PORTLAND, Ore. - On a dusty soccer field in a working-class neighborhood in Barcelona, Spain, two youngsters piece together their dream team of superstars for the World Cup. ‘‘Cisse. Kaka. Zidane. Beckham . . .’’
As they do, the actual players trot from around corners onto the field where the boys, who might be 12, form them into squads.
‘‘Impossible Team,’’ Adidas’ Spanish-language World Cup advertisement, is fantasy. But no Spanish skills are needed, and it’s being aired worldwide.
The bait is a universal love of the game.
The stakes are staggering as companies lunge for a slice of the Hispanic market in the United States during the once-in-four-years blowout June 9 through July 9, this time in Germany.
Across town from Adidas’ North American headquarters, at Nike, which sells $1.5 billion a year in soccer shoes, apparel and related items, the appetite for sales to the soccer-loving Hispanic population in this country is just as keen.
‘‘We consider that we have two national teams, Mexico and the United States,’’ said Nike spokesman Nate Tobecksen. He added that Nike, which has contracts with both teams, sells more jerseys in this country for the Mexican team than for the American squad.
Nike pre-Cup activities have included a 70-foot-tall replica of a Mexican team jersey in Los Angeles, with people invited to sign it and wish the team luck. Members of Mexico’s national team are made available to meet with American fans.
Nike has partnered with Google for a 14-language initiative, ‘‘Jogo Bonito’’ — ‘‘Play Beautiful’’ in Portuguese — a campaign that highlights defending champion Brazil, and Eric Cantona, Manchester United’s ‘‘player of the century’’ in 2000.
Tens of millions of fans have logged on; online Jogo tournaments began in February.
While many advertisers chasing the Hispanic market in the United States are saving their best shots for the games themselves, activity is picking up.
On the Spanish-language TV network Univision, which will broadcast the entire World Cup, a player inside a glass of Miller Lite kicks a soccer ball that arcs gracefully among the bubbles. A Home Depot ad reminds viewers that ‘‘Your house is your playing field,’’ and advises getting it fixed up for a summer of soccer. TNS Media Intelligence estimates World Cup revenue for Univision, the largest Spanish-language TV network in the United States, will be $200 million, although not all of it is new money.
The window is brief, the stakes are massive, the target is fast moving and those who follow it say, in effect, that people who want to reach today’s Hispanic market had better not try it in an outmoded way.
There are roughly 42 million Hispanics in the United States.
Four of the six Spanishspeaking World Cup countries this year have fewer people than that.
Advertisers spent $3.3 billion going after $800 billion worth of Hispanic spending power in the United States in 2005, and the World Cup concentrates that market.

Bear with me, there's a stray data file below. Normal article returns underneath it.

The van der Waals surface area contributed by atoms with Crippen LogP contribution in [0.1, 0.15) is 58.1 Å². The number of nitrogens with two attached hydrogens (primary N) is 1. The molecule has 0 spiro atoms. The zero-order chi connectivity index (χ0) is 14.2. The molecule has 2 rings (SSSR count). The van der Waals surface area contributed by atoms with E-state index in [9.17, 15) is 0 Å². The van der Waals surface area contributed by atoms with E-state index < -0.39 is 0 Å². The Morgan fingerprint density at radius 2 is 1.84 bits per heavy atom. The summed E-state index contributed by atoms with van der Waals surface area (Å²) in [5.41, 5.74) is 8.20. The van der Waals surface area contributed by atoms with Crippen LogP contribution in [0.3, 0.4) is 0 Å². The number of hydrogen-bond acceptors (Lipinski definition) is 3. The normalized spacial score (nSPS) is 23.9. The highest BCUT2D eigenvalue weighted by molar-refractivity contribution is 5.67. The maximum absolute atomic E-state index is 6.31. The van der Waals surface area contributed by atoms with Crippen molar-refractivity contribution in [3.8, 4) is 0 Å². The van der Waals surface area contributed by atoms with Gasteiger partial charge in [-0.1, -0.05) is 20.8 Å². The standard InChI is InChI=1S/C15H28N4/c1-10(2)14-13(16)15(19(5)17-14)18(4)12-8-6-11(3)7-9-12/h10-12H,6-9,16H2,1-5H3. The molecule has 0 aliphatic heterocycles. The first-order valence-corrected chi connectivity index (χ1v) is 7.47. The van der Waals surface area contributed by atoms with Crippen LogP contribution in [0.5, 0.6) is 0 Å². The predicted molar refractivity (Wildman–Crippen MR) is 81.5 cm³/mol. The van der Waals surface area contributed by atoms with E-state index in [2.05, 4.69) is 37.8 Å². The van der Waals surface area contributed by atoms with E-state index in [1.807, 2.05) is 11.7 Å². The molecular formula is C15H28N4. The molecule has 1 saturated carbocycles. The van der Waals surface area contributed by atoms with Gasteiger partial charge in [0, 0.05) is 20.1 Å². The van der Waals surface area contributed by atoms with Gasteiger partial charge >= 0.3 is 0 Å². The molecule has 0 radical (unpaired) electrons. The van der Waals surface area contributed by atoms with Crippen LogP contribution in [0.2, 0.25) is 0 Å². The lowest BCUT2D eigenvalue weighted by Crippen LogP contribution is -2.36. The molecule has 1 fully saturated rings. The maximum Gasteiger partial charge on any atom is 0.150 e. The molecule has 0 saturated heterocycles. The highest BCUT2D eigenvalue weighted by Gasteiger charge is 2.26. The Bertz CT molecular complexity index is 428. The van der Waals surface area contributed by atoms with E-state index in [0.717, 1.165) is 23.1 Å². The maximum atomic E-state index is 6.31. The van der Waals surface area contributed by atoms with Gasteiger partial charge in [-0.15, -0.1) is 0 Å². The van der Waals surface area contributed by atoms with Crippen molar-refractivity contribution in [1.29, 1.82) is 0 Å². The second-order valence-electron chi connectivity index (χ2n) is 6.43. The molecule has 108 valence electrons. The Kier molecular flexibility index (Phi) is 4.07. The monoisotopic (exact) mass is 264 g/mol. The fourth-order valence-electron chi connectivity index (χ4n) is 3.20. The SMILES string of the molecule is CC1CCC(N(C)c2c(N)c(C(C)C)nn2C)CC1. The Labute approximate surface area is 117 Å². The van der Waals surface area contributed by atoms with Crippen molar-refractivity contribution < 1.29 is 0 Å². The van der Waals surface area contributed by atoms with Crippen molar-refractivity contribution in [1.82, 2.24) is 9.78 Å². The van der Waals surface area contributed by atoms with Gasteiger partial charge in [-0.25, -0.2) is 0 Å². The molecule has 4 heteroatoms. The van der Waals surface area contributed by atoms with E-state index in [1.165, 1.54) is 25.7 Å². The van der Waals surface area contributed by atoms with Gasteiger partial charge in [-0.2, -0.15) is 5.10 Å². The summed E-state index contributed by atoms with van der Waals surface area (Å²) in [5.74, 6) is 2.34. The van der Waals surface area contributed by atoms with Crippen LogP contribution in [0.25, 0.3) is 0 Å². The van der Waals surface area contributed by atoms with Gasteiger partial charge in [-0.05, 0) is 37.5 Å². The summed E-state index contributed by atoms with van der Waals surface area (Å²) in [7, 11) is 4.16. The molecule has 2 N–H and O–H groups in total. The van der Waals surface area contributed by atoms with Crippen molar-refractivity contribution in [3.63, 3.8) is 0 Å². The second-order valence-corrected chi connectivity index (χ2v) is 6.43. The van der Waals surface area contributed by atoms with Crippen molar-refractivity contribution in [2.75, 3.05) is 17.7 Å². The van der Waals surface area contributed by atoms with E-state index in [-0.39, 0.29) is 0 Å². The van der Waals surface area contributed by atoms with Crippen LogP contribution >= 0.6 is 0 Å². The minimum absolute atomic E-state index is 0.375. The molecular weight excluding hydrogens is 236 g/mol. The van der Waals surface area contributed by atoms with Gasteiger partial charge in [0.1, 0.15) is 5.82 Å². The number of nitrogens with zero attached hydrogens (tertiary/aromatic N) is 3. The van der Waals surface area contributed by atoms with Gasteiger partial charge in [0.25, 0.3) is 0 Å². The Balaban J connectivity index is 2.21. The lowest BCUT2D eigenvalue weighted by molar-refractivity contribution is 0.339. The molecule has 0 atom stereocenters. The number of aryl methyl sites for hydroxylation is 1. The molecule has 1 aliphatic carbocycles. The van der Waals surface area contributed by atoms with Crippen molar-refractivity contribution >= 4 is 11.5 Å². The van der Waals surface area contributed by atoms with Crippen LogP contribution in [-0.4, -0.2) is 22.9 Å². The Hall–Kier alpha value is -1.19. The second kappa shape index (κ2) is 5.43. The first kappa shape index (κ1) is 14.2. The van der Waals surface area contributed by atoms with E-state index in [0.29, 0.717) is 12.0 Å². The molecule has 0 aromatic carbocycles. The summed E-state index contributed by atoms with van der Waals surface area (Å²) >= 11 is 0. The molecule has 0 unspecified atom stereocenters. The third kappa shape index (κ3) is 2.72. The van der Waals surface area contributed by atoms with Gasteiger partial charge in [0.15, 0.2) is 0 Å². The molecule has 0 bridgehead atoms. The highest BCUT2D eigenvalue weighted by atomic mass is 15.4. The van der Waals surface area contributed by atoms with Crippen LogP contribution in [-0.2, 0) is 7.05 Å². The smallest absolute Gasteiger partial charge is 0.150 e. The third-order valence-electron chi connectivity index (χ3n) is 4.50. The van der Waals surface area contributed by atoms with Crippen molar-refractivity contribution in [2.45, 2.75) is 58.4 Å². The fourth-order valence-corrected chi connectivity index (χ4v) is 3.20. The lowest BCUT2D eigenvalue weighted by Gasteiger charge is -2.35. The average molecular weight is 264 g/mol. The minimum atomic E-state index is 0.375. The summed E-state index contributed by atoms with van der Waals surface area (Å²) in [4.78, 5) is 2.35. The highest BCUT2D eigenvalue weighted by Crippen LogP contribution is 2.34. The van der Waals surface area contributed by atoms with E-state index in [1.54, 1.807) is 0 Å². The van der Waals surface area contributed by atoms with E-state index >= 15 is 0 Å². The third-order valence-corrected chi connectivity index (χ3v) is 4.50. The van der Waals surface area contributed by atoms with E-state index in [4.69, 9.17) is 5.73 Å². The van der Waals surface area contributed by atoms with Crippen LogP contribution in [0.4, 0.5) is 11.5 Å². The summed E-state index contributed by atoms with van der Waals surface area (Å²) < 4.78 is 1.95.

That doesn’t mean milking it is easy. Habits are changing and stereotypes are fading fast. Advertising Age predicts that Hispanic online spending in the United States will grow by 32 percent this year, compared with 25 percent for the larger population.
Increasingly, say marketing specialists, Hispanics mirror an expanding and sophisticated demographic, a mix of farm owners, farmworkers, doctors, businessmen, construction workers, educators, lawyers, labor leaders who vote Democratic, evangelicals who vote Republican, and a large bloc that doesn’t vote.
Some speak Spanish but prefer English. Some speak neither — or a mixture. Mexico alone recognizes 62 ‘‘living’’ languages, most from poor rural areas that supply many immigrants.
David Carter, president of the L os Angeles-based Sports Business Group, says that while soccer is a common bond, it doesn’t bundle up a monolithic market. Advertisers need to know that.
‘‘The growth of the Hispanic market and its disposable income is just incredible,’’ he said. ‘‘The ability of corporate advertisers and sponsors to use soccer as a trigger point makes incredible sense. It has been going on for some time.’’
Soccer, he said, is among the international languages that can bring the market together. But businesses targeting ethnic markets ‘‘have to appreciate the cultural norms, the role sports can play.’’
‘‘While it can be used as an entry point, you should not make the mistake of treating it all the same,’’ Carter said.
Campaigns aimed at Hispanic consumers are expanding into such fields as financial services and technology.
‘‘There is a sports demographic,’’ Carter added. ‘‘But if you look at the faces, you understand the reach soccer has, and (you) had better appreciate the nuances.’’
Otherwise, he said, ‘‘People will feel put-upon, typecast.’’
Six teams from Latin America — Brazil, Argentina, Ecuador, Paraguay, Costa Rica and Mexico — plus Spain have World Cup slots, leaving most Hispanic countries on the outside.
Juan Guillermo, who tracks Hispanic trends for Wizard of Ads in Houston, says that doesn’t matter.
‘‘I’m from Guatemala,’’ he said. ‘‘My home team has never made it to the World Cup. But that doesn’t mean we’re not crazy about it.
‘‘It’s a primal thing. It’s cultural. And if you are bilingual or Spanish-dominant you will want to hear the games in Spanish. It’s in the Latin blood that runs through our veins.’’